In preparation for a late start to the school year next week in Ferguson, Mo., nearly 2,200 Ferguson-Florissant School District teachers, bus drivers and other staff members underwent crisis training on Thursday. The purpose is to help them identify “signs of stress” as students of the riot-torn city re-enter the classroom, according to the district.

“A lot of times with crisis situations, you don’t see the response right away. It comes later,” Angela Bratcher, a clinical director at Great Circle, a St. Louis-based behavioral health organization, told USA Today.

In anticipation of anxieties caused by the shooting death of 18-year-old Michael Brown and subsequent protests, Great Circle will help the district double its counseling staff as students start their first day of school on Monday. The district, which had one counselor for each of its 24 schools, is adding another 25 from Great Circle, USA Today reported.

Classes were supposed to start Aug. 14, but were postponed out of fear of violence. Since then, the community has pulled together. A small army of teachers has been tutoring some students in a makeshift school at a local library, and a handful of elementary schools have been providing free lunches to students who need them, according to the New York Times.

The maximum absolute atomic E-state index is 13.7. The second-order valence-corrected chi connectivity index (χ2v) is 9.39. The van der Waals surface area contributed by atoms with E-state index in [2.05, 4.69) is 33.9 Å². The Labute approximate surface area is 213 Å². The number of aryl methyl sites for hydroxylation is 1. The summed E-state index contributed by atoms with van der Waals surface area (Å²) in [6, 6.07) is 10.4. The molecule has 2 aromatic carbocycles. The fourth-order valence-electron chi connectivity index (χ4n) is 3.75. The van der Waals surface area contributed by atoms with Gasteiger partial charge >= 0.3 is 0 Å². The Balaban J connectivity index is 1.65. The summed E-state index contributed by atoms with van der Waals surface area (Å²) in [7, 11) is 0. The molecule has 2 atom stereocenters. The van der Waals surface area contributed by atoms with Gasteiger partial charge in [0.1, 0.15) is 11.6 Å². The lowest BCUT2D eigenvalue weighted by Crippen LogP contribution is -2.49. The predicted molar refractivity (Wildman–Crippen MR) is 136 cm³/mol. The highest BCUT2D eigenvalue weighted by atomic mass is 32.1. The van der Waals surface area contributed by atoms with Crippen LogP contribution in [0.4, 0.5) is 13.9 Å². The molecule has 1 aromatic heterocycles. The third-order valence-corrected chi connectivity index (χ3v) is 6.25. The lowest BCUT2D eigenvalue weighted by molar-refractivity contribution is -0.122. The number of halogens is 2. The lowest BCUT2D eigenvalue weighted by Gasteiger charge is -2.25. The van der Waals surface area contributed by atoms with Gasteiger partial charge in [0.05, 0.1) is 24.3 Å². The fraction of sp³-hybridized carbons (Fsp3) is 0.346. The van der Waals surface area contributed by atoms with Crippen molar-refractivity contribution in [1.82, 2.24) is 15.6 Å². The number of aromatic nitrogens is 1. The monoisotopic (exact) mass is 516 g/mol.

On Monday, about a dozen students walked through the doors of the Ferguson Municipal Public Library, where a small group of teachers volunteered to help them keep up with their studies. That number grew to more than 160 students on Thursday, according to news reports.

“We’ve essentially taken over the library,” acting principal Antona Smith told NBC News. The volunteers have been teaching math, writing and literature. “They’re having full academics and teachers are coming with full curricula ready to teach.”

The free tutoring will continue on Friday, KMOV-TV reported. So will the free lunches.

Smith said the library has been a safe space this week for children in Ferguson.

“We don’t talk about it, when they’re in here this is safe quiet space,” she told NBC News. She said volunteers will pull children aside when they get upset but most seem to enjoy being in the makeshift classroom. “It is wonderful. I’m looking at smiles and laughter, that’s what’s going on.”

But, at some point, the subject will come up.

“They’re surrounded by what’s going on out here. Some of them have had the tear gas fumes in their homes. So we’re trying to make this just a welcoming safe space,” one teacher told KMOV.